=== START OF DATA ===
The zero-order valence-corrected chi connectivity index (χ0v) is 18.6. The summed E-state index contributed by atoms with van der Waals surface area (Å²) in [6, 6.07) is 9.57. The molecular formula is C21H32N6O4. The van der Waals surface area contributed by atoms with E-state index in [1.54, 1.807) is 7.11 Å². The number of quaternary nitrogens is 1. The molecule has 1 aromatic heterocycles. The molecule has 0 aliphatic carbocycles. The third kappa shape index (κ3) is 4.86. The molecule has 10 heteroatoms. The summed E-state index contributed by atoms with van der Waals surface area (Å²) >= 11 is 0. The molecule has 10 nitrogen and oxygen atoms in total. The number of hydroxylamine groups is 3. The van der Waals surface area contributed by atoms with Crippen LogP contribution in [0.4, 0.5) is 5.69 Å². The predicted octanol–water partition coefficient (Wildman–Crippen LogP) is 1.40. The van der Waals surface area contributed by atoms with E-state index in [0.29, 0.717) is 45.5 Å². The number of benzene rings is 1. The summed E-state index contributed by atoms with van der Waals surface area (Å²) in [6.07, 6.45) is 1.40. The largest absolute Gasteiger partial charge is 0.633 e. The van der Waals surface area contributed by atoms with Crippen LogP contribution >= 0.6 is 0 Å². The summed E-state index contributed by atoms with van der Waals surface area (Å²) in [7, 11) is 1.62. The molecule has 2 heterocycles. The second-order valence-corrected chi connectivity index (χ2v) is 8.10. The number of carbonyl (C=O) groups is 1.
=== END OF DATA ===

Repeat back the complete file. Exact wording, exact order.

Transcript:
The zero-order valence-corrected chi connectivity index (χ0v) is 18.6. The summed E-state index contributed by atoms with van der Waals surface area (Å²) in [6, 6.07) is 9.57. The molecular formula is C21H32N6O4. The van der Waals surface area contributed by atoms with E-state index in [1.54, 1.807) is 7.11 Å². The number of quaternary nitrogens is 1. The molecule has 1 aromatic heterocycles. The molecule has 0 aliphatic carbocycles. The third kappa shape index (κ3) is 4.86. The molecule has 10 heteroatoms. The summed E-state index contributed by atoms with van der Waals surface area (Å²) >= 11 is 0. The molecule has 10 nitrogen and oxygen atoms in total. The number of hydroxylamine groups is 3. The van der Waals surface area contributed by atoms with Crippen LogP contribution in [0.4, 0.5) is 5.69 Å². The predicted octanol–water partition coefficient (Wildman–Crippen LogP) is 1.40. The van der Waals surface area contributed by atoms with E-state index in [0.29, 0.717) is 45.5 Å². The number of benzene rings is 1. The summed E-state index contributed by atoms with van der Waals surface area (Å²) in [6.07, 6.45) is 1.40. The largest absolute Gasteiger partial charge is 0.633 e. The van der Waals surface area contributed by atoms with Crippen LogP contribution >= 0.6 is 0 Å². The summed E-state index contributed by atoms with van der Waals surface area (Å²) in [7, 11) is 1.62. The molecule has 2 heterocycles. The second-order valence-corrected chi connectivity index (χ2v) is 8.10. The number of carbonyl (C=O) groups is 1.